A method for learning Chinese by watching TV

(This is mostly for my own reference, but I’ll share it in case someone else finds it useful. By the way, the video I’m using for this post is 向往的生活2 episode 1. I’m a 黄磊 fan.)

The short version of what I do: I listen to short clips of audio from Chinese TV shows and practice listening. Hearing Chinese sounds is very difficult for me—much harder than reading, writing, etc.—so I’m trying to overcome it with more deliberate practice matching what I hear to what the actual sound is.

Programs/services used

This is all running on a 2011 MacBook Air, so it doesn’t require anything really sophisticated.

Setup

  1. Find a video. This one is easy for me—I just notice what my wife is watching. I’m looking for videos that have Chinese subtitles, not English subtitles. The important issue here is not worrying about the meaning of words, sentences, or topics—in fact, I find that to be a distraction. I’m focusing solely on the link between listening and hearing. It’s the hardest part of Chinese for me.
  2. Download mp3 audio from video. Use the YouTube to MP3 app. I put these in a folder in Dropbox (Language/Chinese/[show name]).
  3. Set up table. Here’s a blank table. I put these in a folder on Google Drive (Language/Chinese/[show name]).

Action

  1. Open the mp3 file in Audacity. Usually takes a while to import the mp3, so later I’ll save it as an Audacity project (.aup) and use that file.
  2. Select a range of audio to repeat. ⌘1 to zoom in, then select the range with the mouse. Usually I select less than 10 seconds at a time so I get to hear what’s being said until it sinks in without being overwhelmed.
  3. Shift + Space to play the range on repeat.
  4. Listen and write the sounds that I hear in a notebook. If I know the character I’ll write the character, but it’s not important—the important thing is to correctly identify the sound.
  5. Select a new range and repeat.

After about a cumulative minute of video, I compare what I’ve written to the actual Chinese subtitles in the video.

Sometimes it’s obvious and I recognize the character. Sometimes I can type the pinyin into Pleco or MDBG and see if what I heard matches a sensible word. Other times I have to switch to the Chinese handwriting keyboard on my phone and write the characters I don’t know and let Pleco help me out.


There’s a pattern to the colors: Black for what I hear; Red for corrections; Green for Hanzi; Blue for selected definitions (although no definitions shown here).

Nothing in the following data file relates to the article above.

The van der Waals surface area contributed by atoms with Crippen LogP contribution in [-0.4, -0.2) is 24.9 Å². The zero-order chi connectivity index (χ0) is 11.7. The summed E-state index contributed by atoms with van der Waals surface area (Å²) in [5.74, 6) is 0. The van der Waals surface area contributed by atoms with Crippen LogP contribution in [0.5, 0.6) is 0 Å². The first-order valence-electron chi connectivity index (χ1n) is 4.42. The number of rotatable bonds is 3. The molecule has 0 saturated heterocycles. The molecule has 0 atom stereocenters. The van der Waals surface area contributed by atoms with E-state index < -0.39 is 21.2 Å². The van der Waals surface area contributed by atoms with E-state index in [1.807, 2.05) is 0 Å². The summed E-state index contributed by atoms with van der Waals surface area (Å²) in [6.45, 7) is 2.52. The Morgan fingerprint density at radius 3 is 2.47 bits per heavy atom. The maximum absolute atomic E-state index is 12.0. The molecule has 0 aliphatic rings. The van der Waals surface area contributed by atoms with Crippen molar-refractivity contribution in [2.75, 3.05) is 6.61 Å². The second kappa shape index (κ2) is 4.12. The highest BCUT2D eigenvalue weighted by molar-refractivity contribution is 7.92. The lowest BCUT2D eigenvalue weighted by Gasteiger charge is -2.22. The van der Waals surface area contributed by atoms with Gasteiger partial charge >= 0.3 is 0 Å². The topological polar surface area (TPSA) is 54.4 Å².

After I’ve figured out the correct sounds and characters, I’ll store them in a table for later. (Example: 向往的生活2 #1) Sometimes I’ll use that to later run longer ranges of the video and read along. Also, I’m saving the info for later when I want to study meaning, sentence structure, etc.

Extra step: New vocabulary gets used for another project, Chinese Word of the Day (@zhwotd).

Summer 2018 book recommendations from Bill Gates, with St. Louis library links

Bill Gates recently posted a reading list for summer 2018 on LinkedIn: 5 books worth reading this summer. He describes that whys and wherefores in the article, but I’d like to extend that with some links to more information and where you can pick up a copy of the books in St. Louis.

(SLPL is St. Louis Public Library, i.e., city library, SLCL is St. Louis County Library.)

Leonardo da Vinci, by Walter Isaacson:
SLCL (audiobook) – SLPL (audiobook)

Everything Happens for a Reason and Other Lies I’ve Loved, by Kate Bowler:
SLCLSLPL

Lincoln in the Bardo, by George Saunders:
SLCL (audiobook) – SLPL (audiobook)

Origin Story: A Big History of Everything, by David Christian:
SLCLSLPL

Factfulness, by Hans Rosling, with Ola Rosling and Anna Rosling Ronnlund:
SLCLSLPL

A week in review, 2018-W19

Wrote

Read

Listened

Watched

Steve Jobs President & CEO, NeXT Computer Corp and Apple. MIT Sloan Distinguished Speaker Series (Spring 1992), MIT Video Productions, YouTube

Added to /links

Photo


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